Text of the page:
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Discussion Starter · #1 ·
I was reading that some people have had success with orchids in the same way people grow Pothos spp. above their tank. Anybody here tried this? My concern would be how the orchids would get enough nutrients without causing an algae bloom in the tank.

I have a heavily planted 90-gallon tank that has LEDs flush against the top glass, so that one won't work for me, at least not easily. But I have a 55 that's under a large picture window (with an external adjustable shade) that might be perfect to experiment with. I also have a 29 with suspended LEDs that might work too. Both of those tanks have Pothos with roots hanging in the water already. I'll experiment with cheap orchids sold by my local supermarket (the wonderful Texas-based HEB). I have my doubts that the orchids will thrive, but all my tanks use RO water and two have supplemental CO2. I have a variety of aquatic fertilizer options, aside from angelfish poop . . .

Pothos is boring; orchids are not! :p
 

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I remember seeing something about orchids in water culture a while back on an orchid forum. As far as nutrients go, orchids are light feeders by design. They generally prefer frequent access to weak nutrient solutions.
 

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My wife has many orchids with the roots suspended in LECA (Lightweight expanded clay aggregate) and water, no dirt. None of them are in her aquarium though, because she has a philodendron the size of godzilla in there right now. My 75 has a monster pothos in it and no room for more plants out the back. There are some orchids that do have different requirements for minerals and ferts that they might not get from the aquarium. I don't know enough about the gazillion different types she's growing currently. She does the plants, I do the tanks so its a good combo.

tldr: I think it's possible, just need to do some research on any you were thinking of trying.
 
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Peace Lilly, snake plant, red Siam, monstera and fittonias also do well if you want a change from pothos. Haven’t seen orchids in the tank before though so will have to check that out! 👍
 

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Some of the Masdevallias species might tolerate wet roots or jewel orchids. Even Phalenopsis might tolerate fairly wet roots or roots partially in the water. Put the plant into a basket of expanded clay balls (whichever brand you like) like hydroponic growing, and set it with the bottom about an inch into the water so the plant can seek out however wet it wants.
 
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I was reading that some people have had success with orchids in the same way people grow Pothos spp. above their tank. Anybody here tried this? My concern would be how the orchids would get enough nutrients without causing an algae bloom in the tank.

I have a heavily planted 90-gallon tank that has LEDs flush against the top glass, so that one won't work for me, at least not easily. But I have a 55 that's under a large picture window (with an external adjustable shade) that might be perfect to experiment with. I also have a 29 with suspended LEDs that might work too. Both of those tanks have Pothos with roots hanging in the water already. I'll experiment with cheap orchids sold by my local supermarket (the wonderful Texas-based HEB). I have my doubts that the orchids will thrive, but all my tanks use RO water and two have supplemental CO2. I have a variety of aquatic fertilizer options, aside from angelfish poop . . .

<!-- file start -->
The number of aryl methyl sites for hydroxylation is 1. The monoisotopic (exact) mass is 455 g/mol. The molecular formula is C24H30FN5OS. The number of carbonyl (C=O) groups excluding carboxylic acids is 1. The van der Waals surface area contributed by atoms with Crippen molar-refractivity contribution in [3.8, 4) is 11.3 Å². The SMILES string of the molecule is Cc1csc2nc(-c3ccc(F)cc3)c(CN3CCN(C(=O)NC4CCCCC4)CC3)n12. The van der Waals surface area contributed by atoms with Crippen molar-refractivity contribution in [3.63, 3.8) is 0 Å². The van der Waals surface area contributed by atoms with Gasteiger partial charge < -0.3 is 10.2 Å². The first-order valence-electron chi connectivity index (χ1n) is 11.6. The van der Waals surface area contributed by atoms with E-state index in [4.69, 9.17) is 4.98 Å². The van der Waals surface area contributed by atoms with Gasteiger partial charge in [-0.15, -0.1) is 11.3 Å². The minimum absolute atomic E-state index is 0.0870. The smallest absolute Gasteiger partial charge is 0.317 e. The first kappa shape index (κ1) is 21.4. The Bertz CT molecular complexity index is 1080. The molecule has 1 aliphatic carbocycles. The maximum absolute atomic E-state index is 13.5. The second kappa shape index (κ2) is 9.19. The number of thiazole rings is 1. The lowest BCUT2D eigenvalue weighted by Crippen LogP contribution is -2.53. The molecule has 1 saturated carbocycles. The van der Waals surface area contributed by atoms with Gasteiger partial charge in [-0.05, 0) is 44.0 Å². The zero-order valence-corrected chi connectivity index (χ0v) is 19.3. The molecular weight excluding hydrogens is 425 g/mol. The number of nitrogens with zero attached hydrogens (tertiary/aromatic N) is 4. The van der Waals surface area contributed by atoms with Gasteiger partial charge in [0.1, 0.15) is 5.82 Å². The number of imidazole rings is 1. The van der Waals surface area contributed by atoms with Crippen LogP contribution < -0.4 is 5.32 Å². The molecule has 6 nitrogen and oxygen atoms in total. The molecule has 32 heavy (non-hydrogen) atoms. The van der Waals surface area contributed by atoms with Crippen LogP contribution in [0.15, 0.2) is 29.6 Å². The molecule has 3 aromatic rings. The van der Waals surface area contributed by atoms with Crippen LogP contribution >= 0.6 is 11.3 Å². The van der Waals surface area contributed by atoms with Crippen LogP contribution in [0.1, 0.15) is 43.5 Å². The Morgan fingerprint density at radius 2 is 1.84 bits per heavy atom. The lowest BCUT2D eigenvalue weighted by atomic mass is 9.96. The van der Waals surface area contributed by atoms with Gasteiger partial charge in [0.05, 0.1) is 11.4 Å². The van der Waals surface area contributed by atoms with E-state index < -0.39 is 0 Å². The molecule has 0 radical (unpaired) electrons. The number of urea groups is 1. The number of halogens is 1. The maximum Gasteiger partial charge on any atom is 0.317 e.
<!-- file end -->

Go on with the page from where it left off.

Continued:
Pothos is boring; orchids are not! :p
OK bit of google-fu...
Keep in mind that generally plants don't "drowned" or hydroponics wouldn't exist.
They can run out of O2 in water though. So really it is more that they suffocate than drowned.
Of course it is fairly unnatural of an environment for them.




Sometimes the aerial roots of an orchid, those that grow above any kind of growing medium, will be able to adapt to an aqueous existence, but the grower should make sure to watch them carefully to be sure that they do not rot. At the first sign of rot, the root should be removed.


In order for an orchid to live in water, it is necessary for it to develop water roots. The roots on the orchid living in a bark or sphagnum moss mixture have adapted themselves to that condition and will not be able to adjust to another. Usually an orchid is put into water because the regular roots have become diseased or have rotted already. Before putting the orchid into water, the old roots must be completely removed – if left on, they will only rot.

 

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Unless you're devoted to observing and maintaining orchids may be a bit much and they will require training and boxes... I gave this a try with a hydro pot suspended and gave up because the dry out wasn't happening well enough so root maintenance was a pain and not worth it. Peace lilies and calla lilies did really well as a flowering alternative to pothos.
 

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Discussion Starter · #10 ·
Some months later and I have to say my orchids are thriving, which surprises me. New blossoms and new roots abound. Perhaps the trick is that the roots are partially submerged. I don't know species of orchids I have, but I realize orchid species vary widely when it comes to their proper care. I just got lucky, I guess.
 
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